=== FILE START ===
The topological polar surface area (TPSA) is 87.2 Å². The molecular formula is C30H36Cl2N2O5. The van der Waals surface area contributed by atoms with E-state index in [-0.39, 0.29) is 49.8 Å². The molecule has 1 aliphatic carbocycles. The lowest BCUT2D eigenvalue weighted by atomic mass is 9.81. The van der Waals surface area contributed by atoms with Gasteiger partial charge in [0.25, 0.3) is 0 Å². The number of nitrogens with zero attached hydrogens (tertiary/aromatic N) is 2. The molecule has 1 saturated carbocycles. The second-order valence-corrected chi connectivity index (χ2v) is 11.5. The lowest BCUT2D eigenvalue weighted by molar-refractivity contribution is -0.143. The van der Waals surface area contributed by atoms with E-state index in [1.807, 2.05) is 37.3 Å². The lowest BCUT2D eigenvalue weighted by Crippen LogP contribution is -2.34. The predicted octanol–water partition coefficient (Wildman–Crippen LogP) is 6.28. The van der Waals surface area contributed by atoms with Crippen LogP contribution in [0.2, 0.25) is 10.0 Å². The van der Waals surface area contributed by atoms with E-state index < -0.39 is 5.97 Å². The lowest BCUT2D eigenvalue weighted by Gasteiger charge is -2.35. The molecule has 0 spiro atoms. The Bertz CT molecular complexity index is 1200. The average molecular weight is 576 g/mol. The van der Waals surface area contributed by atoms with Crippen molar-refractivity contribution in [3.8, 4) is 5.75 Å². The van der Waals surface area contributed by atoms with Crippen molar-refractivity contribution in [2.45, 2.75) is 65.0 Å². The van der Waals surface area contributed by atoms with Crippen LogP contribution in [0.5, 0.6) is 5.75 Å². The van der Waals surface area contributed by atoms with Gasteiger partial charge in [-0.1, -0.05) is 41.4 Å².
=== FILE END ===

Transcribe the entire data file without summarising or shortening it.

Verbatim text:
The topological polar surface area (TPSA) is 87.2 Å². The molecular formula is C30H36Cl2N2O5. The van der Waals surface area contributed by atoms with E-state index in [-0.39, 0.29) is 49.8 Å². The molecule has 1 aliphatic carbocycles. The lowest BCUT2D eigenvalue weighted by atomic mass is 9.81. The van der Waals surface area contributed by atoms with Gasteiger partial charge in [0.25, 0.3) is 0 Å². The number of nitrogens with zero attached hydrogens (tertiary/aromatic N) is 2. The molecule has 1 saturated carbocycles. The second-order valence-corrected chi connectivity index (χ2v) is 11.5. The lowest BCUT2D eigenvalue weighted by molar-refractivity contribution is -0.143. The van der Waals surface area contributed by atoms with E-state index in [1.807, 2.05) is 37.3 Å². The lowest BCUT2D eigenvalue weighted by Crippen LogP contribution is -2.34. The predicted octanol–water partition coefficient (Wildman–Crippen LogP) is 6.28. The van der Waals surface area contributed by atoms with Crippen LogP contribution in [0.2, 0.25) is 10.0 Å². The van der Waals surface area contributed by atoms with E-state index < -0.39 is 5.97 Å². The lowest BCUT2D eigenvalue weighted by Gasteiger charge is -2.35. The molecule has 0 spiro atoms. The Bertz CT molecular complexity index is 1200. The average molecular weight is 576 g/mol. The van der Waals surface area contributed by atoms with Crippen molar-refractivity contribution in [3.8, 4) is 5.75 Å². The van der Waals surface area contributed by atoms with Crippen molar-refractivity contribution in [2.45, 2.75) is 65.0 Å². The van der Waals surface area contributed by atoms with Crippen LogP contribution in [0.5, 0.6) is 5.75 Å². The van der Waals surface area contributed by atoms with Gasteiger partial charge in [-0.1, -0.05) is 41.4 Å².